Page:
Infant death trial begins in ParkerChris Miller, Scotland, accused of killing his son; proceedings moved out of B.H. County.
By: Chris Mueller, The Daily Republic
PARKER — Jury selection is set to begin this morning for the trial of Chris Miller, a Scotland man accused of killing his infant son.
Miller, 39, has pleaded not guilty to multiple charges, including second-degree murder, in the March 2011 death of his four-month-old son Jacob.
The trial will take place at the Turner County Courthouse in Parker, since it was moved out of Bon Homme County by a judge last October at the request of Miller’s attorneys, Tim Whalen, of Lake Andes, and Ken Cotton, of Wagner. Deputy Attorney General Bob Mayer and Bon Homme County State’s Attorney Lisa Rothschadl are prosecuting the case.
Jury selection could take up to two days, with as many as 171 potential jurors coming in four shifts split between today and Friday, according to Turner County Clerk of Courts Colleen Dunn.
Miller is charged with second-degree murder, first-degree manslaughter, aggravated assault against a child and being a habitual offender.
According to court documents, the series of events that led to Miller’s arrest began shortly after midnight on March 4, 2011, when Jacob was taken to the hospital in Scotland. Miller had called 911 less than 20 minutes before and reported he had found his wife, Stacy Miller, passed out from drinking and lying on top of Jacob, and that Jacob was not breathing.
At the hospital, the couple spoke with state Division of Criminal Investigation Agent Todd Rodig, court documents say. Stacy Miller was “incoherent and smelled of alcohol” and was found to have a blood alcohol content of 0.216, more than twice the legal limit for driving in South Dakota.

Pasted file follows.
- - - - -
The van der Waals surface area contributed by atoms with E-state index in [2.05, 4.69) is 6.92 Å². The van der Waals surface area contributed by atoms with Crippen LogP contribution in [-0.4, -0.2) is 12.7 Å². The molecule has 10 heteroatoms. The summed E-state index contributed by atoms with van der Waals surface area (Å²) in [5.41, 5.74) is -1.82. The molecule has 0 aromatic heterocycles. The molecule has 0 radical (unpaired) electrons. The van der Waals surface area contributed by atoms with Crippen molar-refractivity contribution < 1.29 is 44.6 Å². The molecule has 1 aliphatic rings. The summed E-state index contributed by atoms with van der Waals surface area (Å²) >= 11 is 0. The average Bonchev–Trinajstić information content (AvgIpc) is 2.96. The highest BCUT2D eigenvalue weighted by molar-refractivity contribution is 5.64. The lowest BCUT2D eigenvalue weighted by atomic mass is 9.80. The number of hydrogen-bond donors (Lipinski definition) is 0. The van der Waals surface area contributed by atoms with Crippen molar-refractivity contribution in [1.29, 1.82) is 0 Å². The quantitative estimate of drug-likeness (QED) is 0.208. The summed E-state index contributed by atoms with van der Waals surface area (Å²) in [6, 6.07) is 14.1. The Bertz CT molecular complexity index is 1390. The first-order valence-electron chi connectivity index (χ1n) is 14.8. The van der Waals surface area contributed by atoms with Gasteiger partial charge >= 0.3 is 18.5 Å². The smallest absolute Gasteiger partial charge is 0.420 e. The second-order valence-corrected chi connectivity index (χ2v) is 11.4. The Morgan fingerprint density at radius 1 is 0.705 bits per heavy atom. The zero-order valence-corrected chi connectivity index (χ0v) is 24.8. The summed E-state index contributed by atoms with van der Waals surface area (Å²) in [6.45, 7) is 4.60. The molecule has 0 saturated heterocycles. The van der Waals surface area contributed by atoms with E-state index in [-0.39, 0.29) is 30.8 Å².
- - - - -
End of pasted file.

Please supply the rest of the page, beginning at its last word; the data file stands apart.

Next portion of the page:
Chris Miller, who also allegedly smelled of alcohol, became “very agitated and threatened to slap his wife and to kill (Bon Homme County Sheriff Jason Bechtold), (Rodig) and hospital staff.”
Meanwhile, Jacob was transported to Avera McKennan Hospital in Sioux Falls, where he was diagnosed with broken ribs, severe skull fractures and bleeding in the brain, court documents say.
Jacob’s attending doctor described the injuries to Rodig as “the type of injuries that could occur from being in a high-speed car accident, and could not be obtained from someone lying on top of Jacob on a bed.”
Stacy Miller later told investigators she drank too much to remember the night in question, but that Chris Miller often got frustrated with Jacob’s crying and was rough with him, court documents say.
Jacob died on March 8, 2011, after several days in the hospital. An autopsy found Jacob had signs of past abuse, including prior rib fractures and head injuries.
Miller was arrested shortly after Jacob’s death and pleaded not guilty to all charges against him.
Second-degree murder carries a mandatory sentence of life in prison and a possible $50,000 fine.